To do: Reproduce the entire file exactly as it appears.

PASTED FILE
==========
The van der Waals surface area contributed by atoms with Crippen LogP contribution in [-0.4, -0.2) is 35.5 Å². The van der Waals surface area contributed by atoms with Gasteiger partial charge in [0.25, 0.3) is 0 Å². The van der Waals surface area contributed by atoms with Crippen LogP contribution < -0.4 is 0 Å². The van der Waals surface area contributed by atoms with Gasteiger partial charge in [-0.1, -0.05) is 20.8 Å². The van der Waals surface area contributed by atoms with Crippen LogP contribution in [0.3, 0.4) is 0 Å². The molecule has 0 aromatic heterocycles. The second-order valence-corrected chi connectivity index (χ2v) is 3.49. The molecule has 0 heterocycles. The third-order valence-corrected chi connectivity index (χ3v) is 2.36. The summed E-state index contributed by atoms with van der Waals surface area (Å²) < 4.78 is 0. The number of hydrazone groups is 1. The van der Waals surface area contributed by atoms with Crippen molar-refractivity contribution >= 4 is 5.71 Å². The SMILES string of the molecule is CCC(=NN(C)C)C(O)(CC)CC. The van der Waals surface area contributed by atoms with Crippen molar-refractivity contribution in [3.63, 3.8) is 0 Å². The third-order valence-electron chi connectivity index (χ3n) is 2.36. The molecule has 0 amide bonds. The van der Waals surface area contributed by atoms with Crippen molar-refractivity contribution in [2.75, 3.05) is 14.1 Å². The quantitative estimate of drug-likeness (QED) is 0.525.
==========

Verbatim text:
The van der Waals surface area contributed by atoms with Crippen LogP contribution in [-0.4, -0.2) is 35.5 Å². The van der Waals surface area contributed by atoms with Gasteiger partial charge in [0.25, 0.3) is 0 Å². The van der Waals surface area contributed by atoms with Crippen LogP contribution < -0.4 is 0 Å². The van der Waals surface area contributed by atoms with Gasteiger partial charge in [-0.1, -0.05) is 20.8 Å². The van der Waals surface area contributed by atoms with Crippen LogP contribution in [0.3, 0.4) is 0 Å². The molecule has 0 aromatic heterocycles. The second-order valence-corrected chi connectivity index (χ2v) is 3.49. The molecule has 0 heterocycles. The third-order valence-corrected chi connectivity index (χ3v) is 2.36. The summed E-state index contributed by atoms with van der Waals surface area (Å²) < 4.78 is 0. The number of hydrazone groups is 1. The van der Waals surface area contributed by atoms with Crippen molar-refractivity contribution >= 4 is 5.71 Å². The SMILES string of the molecule is CCC(=NN(C)C)C(O)(CC)CC. The van der Waals surface area contributed by atoms with Crippen molar-refractivity contribution in [3.63, 3.8) is 0 Å². The third-order valence-electron chi connectivity index (χ3n) is 2.36. The molecule has 0 amide bonds. The van der Waals surface area contributed by atoms with Crippen molar-refractivity contribution in [2.75, 3.05) is 14.1 Å². The quantitative estimate of drug-likeness (QED) is 0.525.